dc.description.abstractThis study is in the area of multi-document summarization of research papers. It addresses the gap identified between the structure and readability of human-written summaries and other automatic multi-document summaries, which only focus on selecting the more important information from the set of documents but neglect to consider its readability. In the context of this overall goal, the first part of this study develops a literature review framework which specifies the structural, rhetorical and content characteristics of human-written literature reviews. In the second part of the study, an automatic method is developed which partially implements this framework, to generate multi-document summaries of research papers emulating some characteristic of human-written literature reviews. The framework is based on extensive discourse and information analyses of literature reviews in the domain of information science. The corpus for analysis comprised 120 literature review sections published as a part of research papers in international peer-reviewed top information science journals – Journal of the American Society for Information Science and Technology (JASIST), Journal of Information Science (JIS) and Journal of Documentation (JDoc) over the years 2000-2008. The macro-level analysis identifies the document structure within a literature review, which comprises 9 types of discourse elements. The sentence-level analysis identifies 22 rhetorical functions employed in literature reviews and 153 linguistic devices which frame information within sentences. The information analysis identifies significant associations between the source sections of selected sentences and the transformations performed on them. Results show that literature reviews are written in two main styles – integrative literature reviews and descriptive literature reviews. Integrative literature reviews present information from several studies in a condensed form as a critical summary, possibly complemented with a comparison, evaluation or comment on the research gap. They focus on highlighting relationships amongst concepts or comparing studies against each other. Descriptive reviews present more experimental detail about previous studies, such as their approach, results and evaluation. These findings are incorporated into the multi-level literature review framework, comprising their macro-level structure and their rhetorical functions, as well as the information summarization strategies. Based on this framework, in the second part of the study a multi-document summarization method emulating characteristics of human literature reviews is developed to generate an integrative summary that combines information across the papers and highlights the agreements and disagreements among them. It extracts information concepts from research papers by imitating researchers’ preferences, integrates them across the set of related papers and organizes them as a topic tree; finally, it presents them using sentence templates which realize rhetorical functions. The method which is presented here only focuses on summarizing and comparing the research objectives information across papers, and hence it applies only those components of the framework which are appropriate to choose and synthesize research objective information. Automatic content evaluation shows no significant difference between the summaries generated by the automatic method, and the baseline sentence extraction system, MEAD. However, the quality characteristics of the automatic summaries are a significant improvement over MEAD summaries because about two-thirds of all assessors (35 PhD students and professors in Library and Information Science) preferred to use them over MEAD summaries; they are also perceived as significantly more useful for obtaining a research overview or seeing comparisons across studies. The automatic summaries are also considered more readable in the way they relate topics and sentence to each other. However, they still have grammatical errors and repetitions; to resolve those, it is recommended to improve include some post-processing steps in the automatic method. Assessors with different levels of research experience are found to hold different expectations from the final summary – the ones with less experience look for more details about individual studies; it can be inferred that they prefer a more descriptive literature review. More experienced assessors want to understand the bigger picture and the main themes of the research; evidently, they want a more integrative literature review. These insights can help in customizing the automatic method for its users.en_US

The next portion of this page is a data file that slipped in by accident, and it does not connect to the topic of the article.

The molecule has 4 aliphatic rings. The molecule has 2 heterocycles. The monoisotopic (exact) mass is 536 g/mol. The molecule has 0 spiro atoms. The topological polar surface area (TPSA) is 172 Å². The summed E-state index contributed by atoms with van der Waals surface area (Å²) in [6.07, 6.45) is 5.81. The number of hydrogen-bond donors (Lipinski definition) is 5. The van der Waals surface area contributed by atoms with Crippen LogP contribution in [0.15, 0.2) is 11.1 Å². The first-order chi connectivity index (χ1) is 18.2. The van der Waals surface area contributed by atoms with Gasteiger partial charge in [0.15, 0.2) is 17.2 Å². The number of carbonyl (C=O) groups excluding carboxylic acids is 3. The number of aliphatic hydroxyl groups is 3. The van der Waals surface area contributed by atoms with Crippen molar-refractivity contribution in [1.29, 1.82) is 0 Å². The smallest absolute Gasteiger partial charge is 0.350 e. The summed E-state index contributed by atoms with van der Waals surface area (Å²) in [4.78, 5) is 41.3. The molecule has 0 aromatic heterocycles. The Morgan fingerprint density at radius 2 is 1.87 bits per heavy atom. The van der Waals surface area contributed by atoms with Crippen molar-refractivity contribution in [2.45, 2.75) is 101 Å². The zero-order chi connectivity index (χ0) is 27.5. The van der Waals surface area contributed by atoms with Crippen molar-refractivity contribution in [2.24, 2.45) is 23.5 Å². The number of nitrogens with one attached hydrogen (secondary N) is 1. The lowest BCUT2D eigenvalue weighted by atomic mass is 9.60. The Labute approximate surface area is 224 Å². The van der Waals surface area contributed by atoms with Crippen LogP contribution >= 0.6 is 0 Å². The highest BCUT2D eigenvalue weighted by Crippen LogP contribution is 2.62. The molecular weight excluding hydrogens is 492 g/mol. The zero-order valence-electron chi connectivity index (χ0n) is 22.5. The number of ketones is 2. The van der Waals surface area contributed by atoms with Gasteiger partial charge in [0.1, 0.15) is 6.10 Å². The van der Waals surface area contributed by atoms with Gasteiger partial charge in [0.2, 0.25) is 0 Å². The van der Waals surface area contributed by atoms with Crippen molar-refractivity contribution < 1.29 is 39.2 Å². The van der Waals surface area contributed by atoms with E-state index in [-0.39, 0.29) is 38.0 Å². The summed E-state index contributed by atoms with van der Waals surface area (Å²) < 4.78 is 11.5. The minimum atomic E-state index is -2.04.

dc.description.abstractThis study is in the area of multi-document summarization of research papers. It addresses the gap identified between the quality of human-written summaries and other automatic multi.­ document summaries, which only focus on selecting the more important information from the set of documents but neglect to consider its readability. In the context of this overall goal, the first part of this study develops a literature review framework which specifies the structural, rhetorical and content characteristics of human-written literature reviews. The framework is based on extensive discourse and content analysis of literature reviews which identified the macro-level structure, sentence-level rhetorical functions and the authors' selection and transformation strategies which constitute literature reviews. The second part of the study develops an automatic method to partially implement this framework and generate multi-document summanes of research papers emulating some characteristics of human-written literature reviews in selecting, integrating, organizing and framing information. Assessors perceive this automatic summary as significantly more useful and readable than the summaries of the baseline system, MEAD, which employs a sentence extraction method.en_US
dc.format.extent258 p.en_US
dc.language.isoenen_US
dc.rightsNanyang Technological University
dc.subjectDRNTU::Library and information science::Generalen_US
dc.subjectDRNTU::Engineering::Computer science and engineering::Information systems::Information systems applicationsen_US
dc.subjectDRNTU::Humanities::Linguisticsen_US
dc.subjectDRNTU::Humanities::Linguistics::Sociolinguistics::Computational linguisticsen_US
dc.titleA literature review framework for multi-document summarization of research papersen_US
dc.typeThesis
dc.contributor.supervisorJin Cheon Naen_US
dc.contributor.supervisorKhoo Soo Guan, Christopheren_US
dc.contributor.schoolWee Kim Wee School of Communication and Informationen_US
dc.description.degree​Doctor of Philosophy (WKWSCI)en_US